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Students Learn Secrets of Getting Ahead, Networking

By Leon Rubis  6/27/2010
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Student conference  speaker Catherine Fyock, CSP, SPHR.

SAN DIEGO—Alan Collins learned the hard way what it takes to get ahead in business. After being “passed over three times in two years for HR promotions that should have been his,” Collins had an enlightening talk with his boss.

Collins, now president of, claimed he had achieved results, competencies and knew the business. “I thought I had that stuff nailed. My performance reviews were strong. [My boss] didn’t disagree but was disappointed that I had neglected” other important elements.

“When I left the meeting, I felt like someone had punched me in the gut. I didn’t know what to do with that information, but I embraced the feedback.”

Collins, who flourished in a 25-year HR career culminating in executive positions with Quaker Oats and PepsiCo, then told 150 Society for Human Resource Management (SHRM) student members at the 2010 SHRM Student Conference here on July 26 about what he called the ‘three Bs” of getting ahead: “branding yourself,” “building relationships” and “bringing out your greatness.”

Branding yourself. Collins’ boss explained that he had not differentiated himself from other HR colleagues; he did not make himself stand out.

Using a recent client as an example, Collins told of an HR manager who described herself as having a master’s degree, five years in talent management and expertise in social media. That ho-hum resume became more enticing to employers when she learned to say: “I can help you fill jobs 25 percent faster with better candidates because I can find people who are not looking for a job.”

Such a description “translates credentials into something meaningful for an employer,” Collins said.

Building relationships. Collins recommended having three types of people in your network. “Godfathers” (who can be women), “operate behind closed doors, have influence and clout, and can make things happen on your behalf.” Headhunters should have their calls returned, even if you’re not currently looking for a job. And advisers are experienced people to consult for issues and problems you will face.

Bring out your greatness. “Flying under the radar is only a good strategy for geese,” Collins said. He recommended promoting yourself by having a detailed profile on LinkedIn, which has 70 million users, joining LinkedIn groups, and writing articles for in your areas of expertise. These activities will cause your name to show up in Google searches, he said.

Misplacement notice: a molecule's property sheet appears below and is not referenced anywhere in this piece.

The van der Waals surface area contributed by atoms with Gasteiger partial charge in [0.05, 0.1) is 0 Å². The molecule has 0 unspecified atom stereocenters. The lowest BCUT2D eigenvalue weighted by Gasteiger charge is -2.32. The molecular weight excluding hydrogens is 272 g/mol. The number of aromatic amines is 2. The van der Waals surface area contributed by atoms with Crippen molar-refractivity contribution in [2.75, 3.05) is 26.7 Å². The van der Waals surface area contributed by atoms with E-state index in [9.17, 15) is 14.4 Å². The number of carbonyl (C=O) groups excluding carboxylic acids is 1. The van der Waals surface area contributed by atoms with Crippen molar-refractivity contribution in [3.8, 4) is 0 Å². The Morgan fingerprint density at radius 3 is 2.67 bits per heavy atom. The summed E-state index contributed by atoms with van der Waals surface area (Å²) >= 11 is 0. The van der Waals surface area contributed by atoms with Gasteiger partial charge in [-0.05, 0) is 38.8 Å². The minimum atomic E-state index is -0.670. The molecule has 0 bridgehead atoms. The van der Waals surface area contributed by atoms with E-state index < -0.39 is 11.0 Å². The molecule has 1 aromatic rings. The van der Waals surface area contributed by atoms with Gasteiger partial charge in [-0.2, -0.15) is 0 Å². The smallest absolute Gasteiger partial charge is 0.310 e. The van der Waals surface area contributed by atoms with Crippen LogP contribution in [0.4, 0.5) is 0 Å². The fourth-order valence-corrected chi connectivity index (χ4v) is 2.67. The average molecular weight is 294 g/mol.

Collins endorsed the networking tips offered earlier Saturday by lunchtime speaker Catherine Fyock, CSP, SPHR, who got the students moving and meeting in a highly interactive session.

Fyock, director of recruiting/client service for Resources Global Professionals, an international professional services company based in Irvine, Calif., acknowledged that many people don’t like networking, which she prefers to call “connecting.” But, she said, most people like meeting people, learning gossip and potential job opportunities—among the benefits of networking.

Fyock led students through a variety of hands-on activities that got them out of their seats and interacting with each other. In a ”scavenger hunt,” they sought and gathered contact info from attendees who lived in certain states, were a chapter president, had an HR job, or had other qualities or information. In other activities, they told someone an interesting fact about themselves and practiced giving a “30-second commercial” about themselves.

“I can tell you’re getting better at this,” Fyock said during a later exercise when attendees dithered at sitting down again. “It gets easier. You can practice and get better at it.”

Between the practice sessions, the long-time SHRM volunteer leader and frequent speaker at SHRM national and chapter levels provided a wealth of tips to ease the work of networking, including:

  • Get involved in SHRM chapters and other volunteer efforts.
  • “When you go to a meeting, have an agenda”—something you’re learning about or working on that you can ask others about. Asking what other people are doing about something is a “good way to start a conversation with a stranger.”
  • Have some questions ready: Where are you from? Where do you work? Are you active in your chapter?
  • “Be willing to share an interesting fact about yourself” that will help them remember you. Fyock said many people remember her after learning that she is a singer with a musical background.
  • “It’s not enough just to meet someone. You need to keep in touch, maybe with LinkedIn or an occasional e-mail or text message.”
  • If you ask for help, “always ask, ‘How can I help you?’ Be willing to help back.”

Leon Rubis is editorial director of SHRM.

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